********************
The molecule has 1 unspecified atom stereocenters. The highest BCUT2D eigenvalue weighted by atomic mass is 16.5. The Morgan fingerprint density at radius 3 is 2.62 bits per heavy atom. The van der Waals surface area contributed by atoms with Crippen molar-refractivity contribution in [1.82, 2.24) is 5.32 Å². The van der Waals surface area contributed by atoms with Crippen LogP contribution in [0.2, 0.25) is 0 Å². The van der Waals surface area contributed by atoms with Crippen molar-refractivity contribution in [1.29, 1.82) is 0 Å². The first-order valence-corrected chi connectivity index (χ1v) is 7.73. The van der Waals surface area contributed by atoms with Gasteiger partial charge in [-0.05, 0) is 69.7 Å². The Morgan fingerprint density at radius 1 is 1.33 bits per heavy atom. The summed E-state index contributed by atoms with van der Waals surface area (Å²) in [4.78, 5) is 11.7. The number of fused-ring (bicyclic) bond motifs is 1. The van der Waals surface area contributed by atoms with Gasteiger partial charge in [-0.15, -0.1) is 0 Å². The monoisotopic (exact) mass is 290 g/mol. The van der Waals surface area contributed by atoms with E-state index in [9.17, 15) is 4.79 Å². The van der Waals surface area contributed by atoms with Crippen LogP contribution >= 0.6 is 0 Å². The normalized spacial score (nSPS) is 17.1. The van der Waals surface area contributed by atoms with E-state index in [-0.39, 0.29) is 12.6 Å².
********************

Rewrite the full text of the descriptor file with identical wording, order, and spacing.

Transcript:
The molecule has 1 unspecified atom stereocenters. The highest BCUT2D eigenvalue weighted by atomic mass is 16.5. The Morgan fingerprint density at radius 3 is 2.62 bits per heavy atom. The van der Waals surface area contributed by atoms with Crippen molar-refractivity contribution in [1.82, 2.24) is 5.32 Å². The van der Waals surface area contributed by atoms with Crippen LogP contribution in [0.2, 0.25) is 0 Å². The van der Waals surface area contributed by atoms with Crippen molar-refractivity contribution in [1.29, 1.82) is 0 Å². The first-order valence-corrected chi connectivity index (χ1v) is 7.73. The van der Waals surface area contributed by atoms with Gasteiger partial charge in [-0.05, 0) is 69.7 Å². The Morgan fingerprint density at radius 1 is 1.33 bits per heavy atom. The summed E-state index contributed by atoms with van der Waals surface area (Å²) in [4.78, 5) is 11.7. The number of fused-ring (bicyclic) bond motifs is 1. The van der Waals surface area contributed by atoms with Gasteiger partial charge in [-0.15, -0.1) is 0 Å². The monoisotopic (exact) mass is 290 g/mol. The van der Waals surface area contributed by atoms with E-state index in [9.17, 15) is 4.79 Å². The van der Waals surface area contributed by atoms with Crippen LogP contribution >= 0.6 is 0 Å². The normalized spacial score (nSPS) is 17.1. The van der Waals surface area contributed by atoms with E-state index in [-0.39, 0.29) is 12.6 Å².